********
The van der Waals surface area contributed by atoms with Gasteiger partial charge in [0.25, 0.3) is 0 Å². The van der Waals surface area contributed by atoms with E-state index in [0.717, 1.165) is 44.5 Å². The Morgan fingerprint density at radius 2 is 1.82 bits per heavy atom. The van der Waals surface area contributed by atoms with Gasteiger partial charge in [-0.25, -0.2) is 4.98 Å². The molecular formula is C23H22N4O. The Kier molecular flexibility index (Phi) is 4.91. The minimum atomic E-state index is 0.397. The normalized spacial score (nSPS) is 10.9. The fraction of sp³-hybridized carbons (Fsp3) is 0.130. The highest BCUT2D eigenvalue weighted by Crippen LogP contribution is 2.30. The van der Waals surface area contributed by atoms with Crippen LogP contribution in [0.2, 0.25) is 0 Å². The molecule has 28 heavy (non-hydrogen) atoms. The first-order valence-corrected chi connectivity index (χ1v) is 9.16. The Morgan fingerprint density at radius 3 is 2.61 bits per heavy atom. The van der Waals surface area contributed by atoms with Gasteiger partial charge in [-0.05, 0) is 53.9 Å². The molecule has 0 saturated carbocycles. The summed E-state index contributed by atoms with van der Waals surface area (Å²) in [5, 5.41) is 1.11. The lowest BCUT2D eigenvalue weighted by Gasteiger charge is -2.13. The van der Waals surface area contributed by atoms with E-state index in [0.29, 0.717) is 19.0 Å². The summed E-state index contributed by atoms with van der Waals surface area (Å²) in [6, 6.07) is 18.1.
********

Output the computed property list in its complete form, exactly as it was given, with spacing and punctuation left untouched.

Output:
The van der Waals surface area contributed by atoms with Gasteiger partial charge in [0.25, 0.3) is 0 Å². The van der Waals surface area contributed by atoms with E-state index in [0.717, 1.165) is 44.5 Å². The Morgan fingerprint density at radius 2 is 1.82 bits per heavy atom. The van der Waals surface area contributed by atoms with Gasteiger partial charge in [-0.25, -0.2) is 4.98 Å². The molecular formula is C23H22N4O. The Kier molecular flexibility index (Phi) is 4.91. The minimum atomic E-state index is 0.397. The normalized spacial score (nSPS) is 10.9. The fraction of sp³-hybridized carbons (Fsp3) is 0.130. The highest BCUT2D eigenvalue weighted by Crippen LogP contribution is 2.30. The van der Waals surface area contributed by atoms with Crippen LogP contribution in [0.2, 0.25) is 0 Å². The molecule has 28 heavy (non-hydrogen) atoms. The first-order valence-corrected chi connectivity index (χ1v) is 9.16. The Morgan fingerprint density at radius 3 is 2.61 bits per heavy atom. The van der Waals surface area contributed by atoms with Gasteiger partial charge in [-0.05, 0) is 53.9 Å². The molecule has 0 saturated carbocycles. The summed E-state index contributed by atoms with van der Waals surface area (Å²) in [5, 5.41) is 1.11. The lowest BCUT2D eigenvalue weighted by Gasteiger charge is -2.13. The van der Waals surface area contributed by atoms with E-state index in [0.29, 0.717) is 19.0 Å². The summed E-state index contributed by atoms with van der Waals surface area (Å²) in [6, 6.07) is 18.1.